In a single day, more than 141 billion liters of water is used to flush toilets—and even in places prone to drought, it’s typically clean drinking water. What if you didn’t have to use as much water to flush what you put in them? Don’t be squeamish: New tech from researchers at Penn State is designed to make toilets so slippery that they’re essentially self-cleaning, cutting water use in half in the process.
The design is inspired by nature: the super-slippery pitcher plant, a carnivorous plant, has a rough surface that becomes lubricated when it rains, so insects slide inside to be digested. “It’s this combination of the water and the micro-scale roughness that causes the surface to become so slippery,” says Tak-Sing Wong, an associate professor of mechanical engineering and biomedical engineering and one of the authors of a new paper about the technology published today in Nature Sustainability.
Like the plant, the design uses two separate coatings, which create a combination of roughness and lubrication. When the coating is sprayed on a surface, like a ceramic toilet bowl, it covers the surface in nano-scale polymer “hairs”—100,000 times thinner than human hair—that permanently attach to the surface. A second spray coats the microscopic hairs with lubrication. In lab tests with synthetic poop, the researchers watched as the waste slid effortlessly off the surface of a toilet bowl, even though poop normally sticks to toilets, requiring large amounts of water to flush it away. The coating also repels bacteria.
Toilets still need to use water to flush waste through pipes. But the invention can cut the use of water in half. A new startup called Spotless Materials just launched to bring it to market. The coating can be applied to a toilet in five minutes—and requires just one coating, not the two that were used in the initial testing. After that, if consumers have a dual-flush toilet, they can stop using the option for a bigger flush. Others who find that they need much less water to get everything down could hack a low-volume flush by placing water bottles in the tank to displace water. The team also plans to work with toilet manufacturers to sell new toilets with the coating.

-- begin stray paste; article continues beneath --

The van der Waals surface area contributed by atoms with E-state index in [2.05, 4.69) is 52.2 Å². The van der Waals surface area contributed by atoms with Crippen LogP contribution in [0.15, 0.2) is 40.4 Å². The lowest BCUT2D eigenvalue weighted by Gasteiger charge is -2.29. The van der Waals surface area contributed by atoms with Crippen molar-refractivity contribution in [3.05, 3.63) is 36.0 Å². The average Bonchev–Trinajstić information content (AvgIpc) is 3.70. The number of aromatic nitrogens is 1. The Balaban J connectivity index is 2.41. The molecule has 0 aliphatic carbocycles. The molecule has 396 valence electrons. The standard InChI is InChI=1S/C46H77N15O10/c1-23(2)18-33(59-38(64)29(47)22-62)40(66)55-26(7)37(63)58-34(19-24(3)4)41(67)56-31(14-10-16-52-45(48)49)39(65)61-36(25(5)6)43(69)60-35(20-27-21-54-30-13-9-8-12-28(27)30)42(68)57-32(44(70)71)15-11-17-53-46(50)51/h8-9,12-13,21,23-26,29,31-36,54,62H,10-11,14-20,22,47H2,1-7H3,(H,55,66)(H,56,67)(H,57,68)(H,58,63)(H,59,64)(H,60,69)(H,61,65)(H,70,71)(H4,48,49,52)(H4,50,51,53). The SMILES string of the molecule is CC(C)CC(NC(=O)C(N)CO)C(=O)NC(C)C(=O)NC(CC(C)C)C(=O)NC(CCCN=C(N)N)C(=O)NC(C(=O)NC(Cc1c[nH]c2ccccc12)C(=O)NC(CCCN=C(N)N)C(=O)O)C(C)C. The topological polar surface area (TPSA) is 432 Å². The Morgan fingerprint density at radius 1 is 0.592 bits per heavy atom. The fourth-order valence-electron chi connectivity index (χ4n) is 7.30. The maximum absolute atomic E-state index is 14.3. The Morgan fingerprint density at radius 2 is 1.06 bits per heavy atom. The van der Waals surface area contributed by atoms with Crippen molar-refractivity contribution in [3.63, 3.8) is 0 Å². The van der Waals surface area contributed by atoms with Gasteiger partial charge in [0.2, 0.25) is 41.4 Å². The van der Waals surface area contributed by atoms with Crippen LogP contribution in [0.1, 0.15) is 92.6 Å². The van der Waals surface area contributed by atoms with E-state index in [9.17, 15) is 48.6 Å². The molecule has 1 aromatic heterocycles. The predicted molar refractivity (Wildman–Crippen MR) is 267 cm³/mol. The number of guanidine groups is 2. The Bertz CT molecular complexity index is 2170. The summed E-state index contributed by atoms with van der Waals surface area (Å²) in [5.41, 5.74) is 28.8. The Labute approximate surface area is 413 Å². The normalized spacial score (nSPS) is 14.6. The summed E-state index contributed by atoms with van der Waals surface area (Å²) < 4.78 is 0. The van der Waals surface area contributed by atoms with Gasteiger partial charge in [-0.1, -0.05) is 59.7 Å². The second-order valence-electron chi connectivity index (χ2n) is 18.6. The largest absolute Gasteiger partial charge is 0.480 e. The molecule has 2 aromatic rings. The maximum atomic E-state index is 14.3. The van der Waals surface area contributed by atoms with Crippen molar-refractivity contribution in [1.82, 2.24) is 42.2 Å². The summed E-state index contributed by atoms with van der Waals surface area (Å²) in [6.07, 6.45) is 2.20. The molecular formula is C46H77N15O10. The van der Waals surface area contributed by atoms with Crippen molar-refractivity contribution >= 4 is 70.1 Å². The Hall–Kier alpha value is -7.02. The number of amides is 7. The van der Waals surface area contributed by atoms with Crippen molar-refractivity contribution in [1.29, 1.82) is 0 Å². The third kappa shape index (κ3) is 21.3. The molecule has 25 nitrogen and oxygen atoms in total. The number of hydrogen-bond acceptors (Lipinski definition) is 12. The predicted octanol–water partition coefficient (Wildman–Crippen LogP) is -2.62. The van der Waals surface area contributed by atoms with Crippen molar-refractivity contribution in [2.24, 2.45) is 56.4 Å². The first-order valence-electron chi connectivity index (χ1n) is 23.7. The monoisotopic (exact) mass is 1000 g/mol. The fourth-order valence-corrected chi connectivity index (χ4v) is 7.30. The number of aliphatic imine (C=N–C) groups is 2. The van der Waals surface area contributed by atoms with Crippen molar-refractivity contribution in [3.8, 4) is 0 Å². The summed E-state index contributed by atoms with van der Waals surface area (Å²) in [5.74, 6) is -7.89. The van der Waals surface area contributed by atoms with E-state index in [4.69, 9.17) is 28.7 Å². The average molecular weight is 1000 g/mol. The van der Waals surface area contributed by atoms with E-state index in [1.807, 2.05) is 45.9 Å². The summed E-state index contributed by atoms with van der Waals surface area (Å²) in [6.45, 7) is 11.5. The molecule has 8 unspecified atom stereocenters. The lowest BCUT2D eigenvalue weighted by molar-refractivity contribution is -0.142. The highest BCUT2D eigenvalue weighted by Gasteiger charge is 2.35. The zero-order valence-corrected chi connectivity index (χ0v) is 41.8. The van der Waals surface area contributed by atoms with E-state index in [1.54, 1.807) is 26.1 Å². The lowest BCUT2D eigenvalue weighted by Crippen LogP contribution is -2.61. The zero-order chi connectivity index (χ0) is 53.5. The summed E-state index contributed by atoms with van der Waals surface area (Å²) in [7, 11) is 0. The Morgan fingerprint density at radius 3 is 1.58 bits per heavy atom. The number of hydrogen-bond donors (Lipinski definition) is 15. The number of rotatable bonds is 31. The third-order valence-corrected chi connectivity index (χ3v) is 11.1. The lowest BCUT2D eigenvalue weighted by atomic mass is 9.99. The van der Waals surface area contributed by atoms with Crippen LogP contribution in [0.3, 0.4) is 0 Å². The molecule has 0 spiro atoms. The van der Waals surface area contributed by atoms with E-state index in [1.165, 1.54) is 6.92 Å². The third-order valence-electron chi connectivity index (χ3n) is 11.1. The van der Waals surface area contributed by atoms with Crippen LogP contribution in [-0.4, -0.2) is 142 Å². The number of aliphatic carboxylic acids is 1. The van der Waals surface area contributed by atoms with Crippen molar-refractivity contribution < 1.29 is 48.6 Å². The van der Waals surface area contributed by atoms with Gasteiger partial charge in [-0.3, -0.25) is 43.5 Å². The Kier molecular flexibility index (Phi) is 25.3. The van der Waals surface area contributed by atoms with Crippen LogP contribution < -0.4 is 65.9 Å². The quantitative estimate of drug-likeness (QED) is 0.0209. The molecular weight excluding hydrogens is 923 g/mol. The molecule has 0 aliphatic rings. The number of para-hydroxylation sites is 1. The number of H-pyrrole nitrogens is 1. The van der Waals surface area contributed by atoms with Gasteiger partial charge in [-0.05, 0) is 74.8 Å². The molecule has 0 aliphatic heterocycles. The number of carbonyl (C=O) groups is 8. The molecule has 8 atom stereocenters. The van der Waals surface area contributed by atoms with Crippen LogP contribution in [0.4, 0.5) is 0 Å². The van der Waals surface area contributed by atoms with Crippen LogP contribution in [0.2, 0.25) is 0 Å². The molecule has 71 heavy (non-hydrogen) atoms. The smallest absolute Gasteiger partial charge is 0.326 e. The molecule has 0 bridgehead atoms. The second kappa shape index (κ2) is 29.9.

They may also work with companies working on off-grid toilets for the developing world; the researchers first began exploring the application for toilets when they were approached by a team from the Gates Foundation’s Reinvent the Toilet Challenge, which explored ways to improve sanitation in places without plumbing.
The coating can also be used to make other items self-cleaning, from sinks and windows to wind turbine blades, which generate less energy when they become coated in dead bugs. It could also be used to prevent ice from sticking to airplane wings, or to help makeup flow more easily from bottles. “Sticky problems are really everywhere,” says Wong.